Wednesday, January 13, 2016
I mention ASBO only in support of a proposal whereby Canada should implement something similar, let's call it CASBO, a Corporate Antisocial Behaviour Order. Like ASBO, CASBO injunctions could be used to forbid corporate "conduct which causes or is likely to cause harm, harassment, alarm or distress" to the public.
Whereas in Britain an ASBO could be issued to curtail a graffiti artist from defacing public property, a CASBO could be used to forbid a company from abusing its advantage in wealth and power to resort to SLAPP suits, lawfare, to censor, intimidate and silence critics.
In Britain, ASBOs were used to curb a variety of ill-behaviours ranging from vandalism to public defecation, noise pollution, intimidation, disturbing the peace, fare evasion on public transit, mainly petty stuff that really pissed people off. It's not hard to come up with equivalent corporate misdeeds. In fact it's really easy.
Like ASBOs, CASBOs should be a civil injunction with provision to lead to criminal sanctions if the offending behaviour persists. Only CASBOs could have one additional feature. Once issued they should trigger a provision whereby, if the prohibited conduct persists, criminal liability should extend beyond the company to include the "directing minds" responsible for it - management and the executive. Give them a criminal record and a little time in the Greybar Hotel to go with it.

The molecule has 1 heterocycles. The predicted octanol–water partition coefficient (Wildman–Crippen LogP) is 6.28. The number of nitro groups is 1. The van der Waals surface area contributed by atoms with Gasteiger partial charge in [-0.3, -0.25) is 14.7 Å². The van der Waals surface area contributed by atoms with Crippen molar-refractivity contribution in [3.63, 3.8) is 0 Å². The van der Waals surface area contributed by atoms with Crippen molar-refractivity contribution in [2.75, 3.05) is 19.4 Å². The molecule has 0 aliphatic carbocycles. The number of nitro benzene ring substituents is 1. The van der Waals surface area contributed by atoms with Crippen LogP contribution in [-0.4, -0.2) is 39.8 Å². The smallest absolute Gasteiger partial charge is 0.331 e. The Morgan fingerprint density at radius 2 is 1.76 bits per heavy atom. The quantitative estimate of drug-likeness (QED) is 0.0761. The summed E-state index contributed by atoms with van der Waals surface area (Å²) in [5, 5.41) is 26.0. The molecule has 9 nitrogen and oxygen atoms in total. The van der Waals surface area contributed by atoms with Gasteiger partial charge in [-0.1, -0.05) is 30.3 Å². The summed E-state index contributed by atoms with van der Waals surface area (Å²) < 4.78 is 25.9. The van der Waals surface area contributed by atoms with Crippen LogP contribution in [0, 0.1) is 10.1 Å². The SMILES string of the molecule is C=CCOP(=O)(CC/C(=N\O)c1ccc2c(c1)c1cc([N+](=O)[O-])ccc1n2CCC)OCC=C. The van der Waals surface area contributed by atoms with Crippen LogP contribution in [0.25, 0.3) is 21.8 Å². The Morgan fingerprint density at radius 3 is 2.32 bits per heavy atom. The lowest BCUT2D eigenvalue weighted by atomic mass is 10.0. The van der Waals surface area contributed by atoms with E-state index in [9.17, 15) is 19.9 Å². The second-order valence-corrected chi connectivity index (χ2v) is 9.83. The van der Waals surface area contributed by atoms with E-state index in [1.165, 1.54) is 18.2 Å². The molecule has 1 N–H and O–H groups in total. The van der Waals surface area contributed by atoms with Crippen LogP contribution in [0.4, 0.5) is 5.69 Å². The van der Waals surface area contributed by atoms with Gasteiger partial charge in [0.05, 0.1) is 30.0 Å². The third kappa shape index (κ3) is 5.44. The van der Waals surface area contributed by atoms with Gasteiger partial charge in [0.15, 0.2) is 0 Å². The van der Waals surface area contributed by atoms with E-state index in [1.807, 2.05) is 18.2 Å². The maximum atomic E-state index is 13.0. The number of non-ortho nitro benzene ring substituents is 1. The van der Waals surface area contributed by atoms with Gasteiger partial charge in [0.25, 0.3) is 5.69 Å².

Why should we entertain this idea? For starters, the balance of power and control between governments and corporations, especially transnationals, has shifted in recent decades due to globalization. Corporations have benefited from the absurd surrender of important incidents of state sovereignty to be able to act at times as though they were above local law. When their conduct becomes particularly egregious they may simply pack up and leave the fallout behind.
Some corporations, pipeline operators for example, spend lavishly to persuade the public that they're good corporate citizens whereas their track record is more befitting the fifth century Vandals who sacked Rome. Putting a leash on those hounds is probably not a terrible idea.
And, best of all, it might re-acquaint government with its fundamental progressive obligation to the public to regulate the sometimes conflicting interests of capital and the state, corporations and citizens. In an era of growing inequality where wealth and the political influence associated with it is migrating ever upward, isn't it about time for a little pushback?